What Is The Glycemic Index And Why Is it Important?

Understanding the effects certain types of foods can have on your blood sugar levels is an important first step in helping you make better dietary choices. If you’ve done any reading at all on the subject of good carbs versus bad carbs then you probably know that this whole glycemic index thing is somehow tied in to it. But what exactly is the glycemic index and why is it important for me to know more about it?

The Glycemic Index is a method of determining and measuring the relationship that carbohydrates have on the glucose levels in our bloodstream. In other words, nutritionists use this index to determine how quickly the sugars from carbohydrates are released into our blood. As an example, we can compare a donut to a small cup of broccoli. Both food sources contain carbohydrates which will convert to energy (glucose) in our bloodstream as we digest them.

Case Study: The Donut Versus Broccoli:

However, the glucose from the donut will be released very fast creating a spike in our blood sugar levels, while the glucose from the broccoli will be released very slowly. This provides an even, more sustained level of sugar in our bloodstream when compared to the donut. Although this is an obvious and rather extreme example, it illustrates for you the tremendous differences in carbohydrates from different foods.

When our bodies experience a spike in blood sugar levels, we develop a surplus of glucose that makes the storage of fat cells much easier and more efficient. This can contribute to weight gain, negative insulin responses and even diabetes. By utilizing the glycemic index to help us select foods that release sugars slowly we can make healthier and better decisions in terms of the foods we eat.

Unfortunately, not all foods are so easy to identify as our previous example. This is where the glycemic index becomes an invaluable tool when seeking out healthy food choices because it will show you the good carbs from the bad carbs in an objective and measured index. If this seems complicated or too difficult to grasp at first, don’t be discouraged, because it only takes a month or so to know by memory the differences in most of the foods you eat every day.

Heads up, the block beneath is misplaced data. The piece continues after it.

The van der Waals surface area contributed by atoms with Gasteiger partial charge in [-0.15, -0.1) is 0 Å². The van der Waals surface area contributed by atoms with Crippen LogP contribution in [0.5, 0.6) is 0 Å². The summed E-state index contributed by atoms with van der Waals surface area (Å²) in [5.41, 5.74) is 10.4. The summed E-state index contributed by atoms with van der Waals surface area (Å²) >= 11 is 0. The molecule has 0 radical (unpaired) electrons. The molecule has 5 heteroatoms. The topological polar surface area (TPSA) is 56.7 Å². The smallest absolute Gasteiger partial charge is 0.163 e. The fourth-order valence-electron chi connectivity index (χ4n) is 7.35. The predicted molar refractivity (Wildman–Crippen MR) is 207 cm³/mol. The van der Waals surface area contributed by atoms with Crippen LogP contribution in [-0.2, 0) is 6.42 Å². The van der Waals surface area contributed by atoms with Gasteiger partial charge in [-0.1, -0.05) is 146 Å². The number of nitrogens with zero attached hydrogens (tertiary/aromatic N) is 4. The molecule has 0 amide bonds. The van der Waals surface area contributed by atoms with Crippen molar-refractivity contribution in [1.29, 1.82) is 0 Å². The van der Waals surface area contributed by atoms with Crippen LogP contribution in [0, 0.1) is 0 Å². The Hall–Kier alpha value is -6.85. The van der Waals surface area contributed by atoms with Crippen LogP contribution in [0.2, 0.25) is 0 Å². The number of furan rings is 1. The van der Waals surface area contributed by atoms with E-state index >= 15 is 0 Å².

High Glycemic Foods Are Linked To Health Problems And Obesity

People who consume the majority of their carbohydrates from high glycemic foods are statistically shown to have higher levels of body fat and obesity. These same studies also show a greater incidence of diabetes and heart disease as well, providing us with enough information to know that the link between high glycemic diets and significant health problems is very real. However, it should also be pointed out that when it comes to losing weight, the number of calories consumed will always take precedent over the type of calories eaten.

Recent studies have shown that low fat, high glycemic dieters lost the same amount of weight as low carb, low glycemic dieters with similar reductions in calories. This shows us that there are many ways to achieve weight loss in the short term, and that choosing low glycemic foods with no regard for calories probably won’t work if losing weight is your primary goal. However, combining low glycemic foods with a reduced calorie plan is not only very effective for weight loss, but it is healthier and much easier to sustain over the long term.

Here Are Some Examples of Foods That Fall Into The High Glycemic Category:

  • low GI foodsWhite potatoes
  • White bread
  • Processed foods
  • Baked goods
  • White rice
  • Bagels
  • White Pita Bread
  • Regular sodas
  • Fruit Juices with no pulp (apple juice and orange juice are exceptions)
  • Alcohol
  • Chips
  • Watermelon
  • Pretzels
  • Weetabix
  • Cornflakes

Here’s A List Of Popular Foods That Are Low Glycemic:

  • Beans and lentils
  • Whole wheat pasta
  • Split green peas
  • Brown or wild rice
  • Whole grain bread
  • Sweet potatoes
  • Yogurt (no sugar)
  • Tomatoes
  • Peanuts
  • Bran
  • Orange juice
  • Green, yellow and red veggies
  • fat free or skim milk
  • Grapefruits
  • Peaches
  • Apples and apple juice
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